Kaieteur News – The Leader of the Opposition knows full well that the government cannot announce an increase for public servants in the Budget. He knows too well that if they do this, he will be the first to question their adherence to collective bargaining with the union representing public servants.
Workers would have loved to learn about an increase. They got nothing in 2020, thanks to the same Opposition which kept the country in gridlock for five months and forced a late emergency Budget.
The Opposition therefore should be the last to be plugging for any increases to public servants. It hardly ever did so itself while in government. It had the teachers on a royal run-around before agreeing to increases and its actions deprived public servants of an increase in 2020.
Public sector workers are not wasting time, waiting on any increases. They are sitting, moping and waiting with folded hands on the PPP’s tradition of imposing a retroactive 12-month increase at Christmas time. In fact, to tell the truth, many of them prefer to get the increase in the form of back pay at Christmas than to get it in January and have nothing extra for the holiday season.
Guyanese workers are not in the mood to be waiting in vain. Many are on the hustle. Some work in the office in the day and catch their hands in the night doing a part time job, or hustle whenever they can.
There are public servants working in offices who when they leave work in the afternoons would drive to various car parks and pick up a “load” of passengers. This is how they are earning an extra dollar.
Some of them are having their relatives send in stuff in barrels and they are peddling to their colleagues at work. Some are preparing meals and snacks and taking it into the office and selling. Workers are not waiting on government’s increase; they are hustling.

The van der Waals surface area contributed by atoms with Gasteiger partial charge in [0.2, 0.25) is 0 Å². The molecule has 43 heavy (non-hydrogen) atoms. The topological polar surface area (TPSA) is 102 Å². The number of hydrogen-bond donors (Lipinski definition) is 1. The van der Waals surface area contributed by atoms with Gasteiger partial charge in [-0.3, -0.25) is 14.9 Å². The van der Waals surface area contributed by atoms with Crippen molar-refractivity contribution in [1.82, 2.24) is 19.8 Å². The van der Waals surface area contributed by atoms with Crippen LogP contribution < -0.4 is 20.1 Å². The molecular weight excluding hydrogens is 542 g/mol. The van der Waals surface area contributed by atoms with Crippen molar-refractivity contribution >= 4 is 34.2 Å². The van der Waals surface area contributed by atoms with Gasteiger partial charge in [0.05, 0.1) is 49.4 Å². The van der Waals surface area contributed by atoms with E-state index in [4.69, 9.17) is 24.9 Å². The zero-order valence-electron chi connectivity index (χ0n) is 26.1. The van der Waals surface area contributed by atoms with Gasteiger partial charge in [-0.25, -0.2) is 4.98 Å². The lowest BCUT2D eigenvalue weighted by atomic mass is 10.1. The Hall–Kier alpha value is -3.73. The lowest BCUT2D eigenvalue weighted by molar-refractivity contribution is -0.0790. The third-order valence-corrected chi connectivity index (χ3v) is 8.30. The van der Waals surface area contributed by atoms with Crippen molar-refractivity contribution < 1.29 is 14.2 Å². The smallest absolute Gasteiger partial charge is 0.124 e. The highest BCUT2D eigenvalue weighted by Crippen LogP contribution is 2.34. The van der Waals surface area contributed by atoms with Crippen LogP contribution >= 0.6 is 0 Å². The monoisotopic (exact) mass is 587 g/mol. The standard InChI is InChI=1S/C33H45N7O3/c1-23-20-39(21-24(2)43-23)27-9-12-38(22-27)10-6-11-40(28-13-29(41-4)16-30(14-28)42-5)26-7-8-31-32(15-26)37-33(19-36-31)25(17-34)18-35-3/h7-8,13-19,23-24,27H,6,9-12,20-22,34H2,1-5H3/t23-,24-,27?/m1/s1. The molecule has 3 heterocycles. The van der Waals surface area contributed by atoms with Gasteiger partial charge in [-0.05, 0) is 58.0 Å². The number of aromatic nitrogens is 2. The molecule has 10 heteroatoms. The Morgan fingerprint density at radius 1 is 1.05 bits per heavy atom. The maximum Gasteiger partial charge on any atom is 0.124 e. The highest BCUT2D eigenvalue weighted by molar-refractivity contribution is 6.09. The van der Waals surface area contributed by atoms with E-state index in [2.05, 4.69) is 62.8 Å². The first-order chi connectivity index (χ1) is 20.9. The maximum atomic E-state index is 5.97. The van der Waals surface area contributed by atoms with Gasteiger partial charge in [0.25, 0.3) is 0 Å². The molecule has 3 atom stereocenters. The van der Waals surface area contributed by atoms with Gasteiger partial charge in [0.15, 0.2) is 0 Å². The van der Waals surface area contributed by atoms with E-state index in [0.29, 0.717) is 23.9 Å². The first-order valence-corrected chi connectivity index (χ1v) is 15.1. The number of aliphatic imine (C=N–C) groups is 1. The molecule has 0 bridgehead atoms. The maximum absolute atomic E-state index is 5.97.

Others are seeking out greener pastures. If another job is paying better, they jump at the opportunity. They are not averse to risk-taking. It is those who are afraid of taking risks that end up stuck in dead-end jobs that go nowhere and pay next to nothing.
Just recently, the Guyana Public Service Union called for a 25 percent increase in wages.
Workers have long learnt to move on to better things. There are far too many options out there for public employees to even think about industrial action. These options are the reasons why there is and will always be a severe shortage of labour in the sugar industry.
Many sugar workers are now working for more money doing soft labour at businesses and on minibuses. This is less strenuous and more rewarding than the back-breaking task of cutting canes on the estates. Many of them are into construction and some prefer to do a little buying and selling and are making good money from their small kitchen gardens. The sugar workers, long the most oppressed workers in Guyana, are moving on. Instead of intense industrial agitation, they are joining the bandwagon and making a hustle elsewhere.
But there is an even better option open to Guyanese workers. If you have family living outside of Guyana you can always call them up, tell them that things are tough in Guyana and that some days you have nothing to eat.
When they ask why you do not have a job, you can tell them that since the PPP/C came to power, there are no jobs available. Like suckers they will go down every month to the money transfer office and send you some American dollars which you will spend sporting and drinking with your friends while they work their butts off to make the sacrifice to send you the money.
Guyanese in the Diaspora are suckers for a sad story. They will send you money regular enough and sufficient enough that you can retire early and live the life of Riley.
The effects of all of these options provide little or no incentive or motivation to strike or agitate for increases in emoluments.
The government knows all of this and has already decided that five percent is good enough each year. That is the PPP/C’s magical figure and that is what is likely to be offered this November.
(The views expressed in this article are those of the author and do not necessarily reflect the opinions of this newspaper.)
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